The trial court has found, or could reasonably have found, the following facts: About nine o'clock on the morning of March 5th, 1935, the accused entered a house on Elm Street in New Haven, through a bedroom window, and stole some handkerchiefs, Shortly thereafter the police were notified and officer Kelly and other police officers were on the lookout for him. About ten o'clock the same morning the accused stole a loaded revolver and holster from the house of police officer Jordan on Dixwell Avenue, and strapped the holster over his right shoulder so that the revolver and holster rested under his left shoulder and beneath his partly open lumber jacket. Shortly before eleven o'clock the same morning the accused entered the house of one Moran on Harding Place, and upon being discovered escaped through a window. As Moran started in pursuit the accused exclaimed, "Oh you will, will you," and drew the revolver from underneath his jacket but dropped it and Moran retreated into the room. Shortly thereafter Moran saw the accused proceeding toward Sherman Avenue and notified the police.

In response to his call, officers Kelly and Koella came to the Moran home, where they commandeered an automobile and started in pursuit driving northerly on Sherman Avenue, officer Koella standing on the right running board and officer Kelly on the left running board, both in full uniform. As they proceeded up Sherman Avenue they saw the accused walking ahead of them and called to him and ordered him to stop. He turned around and looked at them but continued on, and upon reaching the premises known as 963 Sherman Avenue he stopped, turned and looked again at the officers, put his right hand under his jacket and turned into an alleyway leading to the rear of the premises. Both officers jumped from the automobile before it came to a complete stop and started into the alleyway after the accused, Koella being in the lead. As the accused approached the rear of the house he quickened his pace and disappeared around the corner of the house into the yard. As Koella came around the corner of the house he called upon the accused to "Halt," and the latter turned and shot him twice. When Kelly got to the corner of the house Koella was already upon the ground, the accused was standing in the yard with his revolver in his hand pointed at Kelly, and started firing at him. Kelly fired five shots at the accused, one of which struck him in the leg and he fell to the ground. After the shooting Kelly took the revolver from the accused and it was found to contain five empty shells. Koella did not draw his revolver before he was shot, and it was later found to be fully loaded. Koella died within a few hours of the bullet wounds inflicted by the accused and after having identified the latter as the man who had shot him.

The accused contends that he committed this homicide without malice aforethought, without deliberation and premeditation and without a specific criminal intent, and that therefore it was not first degree murder. The killing was done with a deadly weapon, and there were present no extenuating or mitigating circumstances. "From the unlawful killing of a human being without legal justification or excuse, where there are present no circumstances attending the killing which mitigate or extenuate it, the law implies malice and that the unlawful homicide is committed with malice aforethought." State v. DiBattista, 110 Conn. 549, 559, 148 A. 664. The crime committed by the accused was at least that of second degree murder. State v. DiBattista, supra. It was, under our law, that of first degree murder if the killing was wilful, deliberate and premeditated. "The length of time necessary to deliberate, or to form a specific intent to kill, need only to be time enough to form a wilful, premeditated and specific intent to kill before the killing; and if there be such time, it is sufficient, no matter how long or how short it may be." State v. DiBattista, supra, p. 561.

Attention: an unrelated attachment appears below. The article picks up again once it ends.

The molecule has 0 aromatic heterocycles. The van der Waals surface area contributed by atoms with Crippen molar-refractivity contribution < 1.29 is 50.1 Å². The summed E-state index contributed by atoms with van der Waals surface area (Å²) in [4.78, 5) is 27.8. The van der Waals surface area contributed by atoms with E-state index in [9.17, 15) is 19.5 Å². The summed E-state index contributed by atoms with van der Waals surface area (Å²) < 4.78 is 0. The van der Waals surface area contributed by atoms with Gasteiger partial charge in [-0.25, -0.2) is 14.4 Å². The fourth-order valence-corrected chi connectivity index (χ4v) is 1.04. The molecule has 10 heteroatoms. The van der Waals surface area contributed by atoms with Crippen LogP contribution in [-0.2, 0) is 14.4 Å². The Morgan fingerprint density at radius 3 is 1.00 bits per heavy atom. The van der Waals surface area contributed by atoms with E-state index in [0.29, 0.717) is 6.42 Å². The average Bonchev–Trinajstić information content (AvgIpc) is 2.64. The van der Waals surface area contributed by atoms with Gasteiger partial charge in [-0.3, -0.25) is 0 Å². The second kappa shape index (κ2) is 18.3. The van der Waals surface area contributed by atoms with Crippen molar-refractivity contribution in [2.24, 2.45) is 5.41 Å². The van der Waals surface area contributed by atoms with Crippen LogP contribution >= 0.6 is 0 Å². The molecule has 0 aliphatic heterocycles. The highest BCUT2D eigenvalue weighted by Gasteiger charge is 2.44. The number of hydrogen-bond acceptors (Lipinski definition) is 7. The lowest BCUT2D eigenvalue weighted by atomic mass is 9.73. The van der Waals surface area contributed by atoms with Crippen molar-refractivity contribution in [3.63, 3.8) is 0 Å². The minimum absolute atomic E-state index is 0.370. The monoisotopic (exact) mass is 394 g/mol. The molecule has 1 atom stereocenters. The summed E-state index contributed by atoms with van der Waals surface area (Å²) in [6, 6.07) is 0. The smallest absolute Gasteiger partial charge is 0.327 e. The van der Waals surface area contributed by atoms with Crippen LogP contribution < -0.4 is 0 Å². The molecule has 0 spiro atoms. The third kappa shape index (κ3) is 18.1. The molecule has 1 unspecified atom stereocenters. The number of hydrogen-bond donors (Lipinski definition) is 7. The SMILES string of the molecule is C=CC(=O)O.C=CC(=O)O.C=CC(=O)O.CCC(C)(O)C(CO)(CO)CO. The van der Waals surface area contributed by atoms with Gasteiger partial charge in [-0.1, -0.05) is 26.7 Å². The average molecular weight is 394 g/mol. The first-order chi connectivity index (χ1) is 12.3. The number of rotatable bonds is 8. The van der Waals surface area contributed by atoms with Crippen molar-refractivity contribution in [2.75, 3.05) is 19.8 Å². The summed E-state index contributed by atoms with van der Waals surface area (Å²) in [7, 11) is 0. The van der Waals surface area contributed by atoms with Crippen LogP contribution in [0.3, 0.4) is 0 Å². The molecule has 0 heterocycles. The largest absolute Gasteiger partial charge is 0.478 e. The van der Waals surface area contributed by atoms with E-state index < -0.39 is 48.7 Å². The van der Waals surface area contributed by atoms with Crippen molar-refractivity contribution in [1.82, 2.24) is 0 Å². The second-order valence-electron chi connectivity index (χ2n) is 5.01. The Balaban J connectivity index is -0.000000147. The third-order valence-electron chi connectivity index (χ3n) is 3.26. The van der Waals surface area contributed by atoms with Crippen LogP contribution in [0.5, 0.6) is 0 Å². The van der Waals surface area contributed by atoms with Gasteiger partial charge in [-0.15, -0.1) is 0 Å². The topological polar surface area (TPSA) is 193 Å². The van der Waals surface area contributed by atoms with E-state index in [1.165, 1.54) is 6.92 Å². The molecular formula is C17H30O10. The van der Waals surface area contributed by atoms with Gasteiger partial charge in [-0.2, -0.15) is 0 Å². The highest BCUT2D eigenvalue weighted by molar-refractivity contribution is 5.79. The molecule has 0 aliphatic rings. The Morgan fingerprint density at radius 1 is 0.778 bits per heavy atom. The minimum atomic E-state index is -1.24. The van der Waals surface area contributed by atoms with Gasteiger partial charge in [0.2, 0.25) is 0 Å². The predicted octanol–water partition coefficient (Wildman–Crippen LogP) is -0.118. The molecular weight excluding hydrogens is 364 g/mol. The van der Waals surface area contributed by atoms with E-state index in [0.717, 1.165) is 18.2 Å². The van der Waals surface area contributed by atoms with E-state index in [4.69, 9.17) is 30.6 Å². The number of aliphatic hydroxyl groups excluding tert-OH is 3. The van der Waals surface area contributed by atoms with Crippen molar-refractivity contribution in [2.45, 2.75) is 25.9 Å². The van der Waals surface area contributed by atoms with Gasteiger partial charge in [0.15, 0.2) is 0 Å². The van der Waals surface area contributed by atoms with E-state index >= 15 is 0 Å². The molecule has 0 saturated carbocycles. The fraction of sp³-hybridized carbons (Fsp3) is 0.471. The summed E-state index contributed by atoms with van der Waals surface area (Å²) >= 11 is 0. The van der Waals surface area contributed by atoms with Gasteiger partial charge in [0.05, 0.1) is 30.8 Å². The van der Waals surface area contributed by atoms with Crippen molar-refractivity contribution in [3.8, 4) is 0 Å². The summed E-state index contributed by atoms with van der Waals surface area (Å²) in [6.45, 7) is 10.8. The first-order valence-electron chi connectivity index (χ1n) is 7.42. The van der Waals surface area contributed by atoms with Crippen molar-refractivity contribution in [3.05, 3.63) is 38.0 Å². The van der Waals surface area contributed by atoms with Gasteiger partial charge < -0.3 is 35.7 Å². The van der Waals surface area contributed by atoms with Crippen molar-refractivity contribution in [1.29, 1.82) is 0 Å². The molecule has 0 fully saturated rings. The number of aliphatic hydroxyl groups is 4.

The accused had stolen the revolver with which he shot Koella. He was being pursued by the police for that and two other crimes which he had committed that morning. He saw the officers approaching, and was ordered by them to stop. Instead of doing so he ran into the alleyway putting his hand into his jacket where the revolver was suspended in the holster, and as soon as officer Koella appeared around the corner of the house shot him, not once but twice, from where he stood in the back yard awaiting him. The inference is permissible if not unavoidable that he carried the revolver with the purpose of shooting and killing if necessary to prevent his capture and this he actually did. The trial court could reasonably find a deliberate and premeditated design to effect the death of any person who should attempt to prevent his escape. People v. Huter, 184 N.Y. 237, 240, 77 N.E. 6; People v. Morse, 196 N.Y. 306, 309, 89 N.E. 816. Assuming that the accused did not decide to shoot until he stopped in the back yard and Koella appeared around the corner of the house, there was still time for him to deliberate after he had stopped and while he was removing his revolver from the holster. People v. Morse, supra, p. 310; People v. Governale, 193 N.Y. 581, 590, 86 N.E. 554. Officer Koella was shot down while in the performance of his duty in attempting to arrest the accused, who was endeavoring to escape arrest, and upon the evidence there is no escape from the conclusion that the killing was wilful, deliberate and premeditated, and with a specific criminal intent, and was therefore murder in the first degree.

The accused makes the further claim that he was overcome by a sudden impulse to shoot due to his lack of mental stability and his inferior mental development, and that his crime was therefore manslaughter and not murder. If by this is meant that he was not mentally capable of forming a criminal intent, it finds no support in the evidence. The trial court found upon sufficient evidence that he had a bad background as to inheritance and family life, and was of low intelligence from an educational standpoint, but that although he had the mind of a twelve year old boy in its educational aspects, he had the experience and adult characteristics of a man twice that age, and at the time of the shooting was fully and completely sane, and knew the difference between right and wrong.